Rumors emerged recently that Turkey could send in a full-scale military force to create a buffer zone that would displace the Islamic State (or any Syrian regime forces) and serve as a safe space from which rebel factions could project power. Technically, the actions Turkey has already taken could accomplish this in a longer time frame, but success is not assured and Turkey's patience is being tested. The main question would be how Turkey's domestic population would receive the establishment of a buffer zone. Turkey is very politically divided, and any overt Turkish military moves could conceivably overlap with Ankara's Kurdish conundrum. Turkey is frustrated by the amount of positive press the Kurds received as the only trustworthy or effective force fighting the Islamic State.
The Turkish military has already moved the appropriate force structure into place to establish a buffer zone. A likely indicator that Turkey is establishing the safe area would be a significant increase in aerial and artillery bombardment of Islamic State positions abutting the Turkish border, though such action might not be necessary. Turkey has a variety of levels of involvement to choose from in pursuit of a buffer zone, from no-fly zones to the manipulation of rebel forces — using the talents of embedded special operations forces. Turkish daily Hurriyet reported July 24, citing anonymous sources, that a partial no-fly zone over the Turkish-Syrian border would be part of the broader U.S.-Turkish understanding. The volume and location of airstrikes should be carefully monitored and reports of forces embedded with rebels should be closely watched.
A change in U.S. policy toward support for northern Syrian rebels should also be looked for. Currently, the United States is striking only the Islamic State in Syria, and the train-and-equip mission it is pursuing to create the New Syrian Force is intended to focus on the fight against the Islamic State. Potentially, Washington could soften its restrictions on this support. The first few troops for the New Syrian Force entered Syria recently. Newly arrived U.S. coalition air power could be an excellent force multiplier for any ground troops in the vicinity. Any sign that such air power — or the U.S.-trained New Syrian Force — is being woven into Turkish-backed rebels could point to a U.S. policy shift. Additionally, U.S. airpower, especially through operations out of Incirlik, could facilitate any of the buffer zone options that Turkey is contemplating.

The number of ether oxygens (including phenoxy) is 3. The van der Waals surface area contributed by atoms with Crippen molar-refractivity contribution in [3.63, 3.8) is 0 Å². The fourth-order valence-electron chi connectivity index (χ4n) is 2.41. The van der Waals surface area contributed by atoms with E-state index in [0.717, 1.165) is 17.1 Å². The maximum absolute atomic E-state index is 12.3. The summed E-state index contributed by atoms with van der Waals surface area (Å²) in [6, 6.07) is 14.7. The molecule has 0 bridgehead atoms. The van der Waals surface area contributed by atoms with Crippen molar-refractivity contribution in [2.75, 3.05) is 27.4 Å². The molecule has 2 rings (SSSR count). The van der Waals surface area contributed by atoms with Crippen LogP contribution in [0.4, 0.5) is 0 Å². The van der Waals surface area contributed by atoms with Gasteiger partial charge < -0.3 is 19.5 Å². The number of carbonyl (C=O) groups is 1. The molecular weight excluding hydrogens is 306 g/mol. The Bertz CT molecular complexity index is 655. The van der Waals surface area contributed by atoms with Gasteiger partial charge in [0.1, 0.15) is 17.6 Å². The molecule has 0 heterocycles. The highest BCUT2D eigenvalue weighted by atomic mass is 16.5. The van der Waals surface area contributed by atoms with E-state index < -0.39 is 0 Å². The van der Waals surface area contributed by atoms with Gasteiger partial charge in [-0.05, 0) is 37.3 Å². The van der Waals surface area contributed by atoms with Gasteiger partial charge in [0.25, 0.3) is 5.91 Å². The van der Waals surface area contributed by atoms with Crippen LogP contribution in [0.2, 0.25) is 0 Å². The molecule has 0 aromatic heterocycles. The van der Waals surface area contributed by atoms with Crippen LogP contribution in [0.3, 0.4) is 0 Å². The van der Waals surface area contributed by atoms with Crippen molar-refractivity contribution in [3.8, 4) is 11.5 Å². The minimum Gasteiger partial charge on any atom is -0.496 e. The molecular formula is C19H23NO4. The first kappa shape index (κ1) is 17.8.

In the longer term, Turkey's new policies could lead to real military success — not only against the Islamic State but also against the Syrian government. This raises the question of whether rebel political coherence and structure will accompany military coherence and success. A dominant and somewhat coherent rebel faction that can assume responsibility given a political resolution to the conflict is something important to look for in context.
For the al Assad government, Turkey's shift should be alarming. Although Ankara is expanding its focus to include the Islamic State, this change will help the other Syrian rebel factions, and eventually all paths lead back to Damascus. The United States, on the other hand, will try to use the added military pressure on the Syrian government to push for a negotiated settlement. With the momentum behind the rebels and their sponsors, however, U.S. — and Russian — efforts to fashion such an agreement will be highly conflicted. This is the risk that the United States is willing to take in order to clamp down on the Islamic State.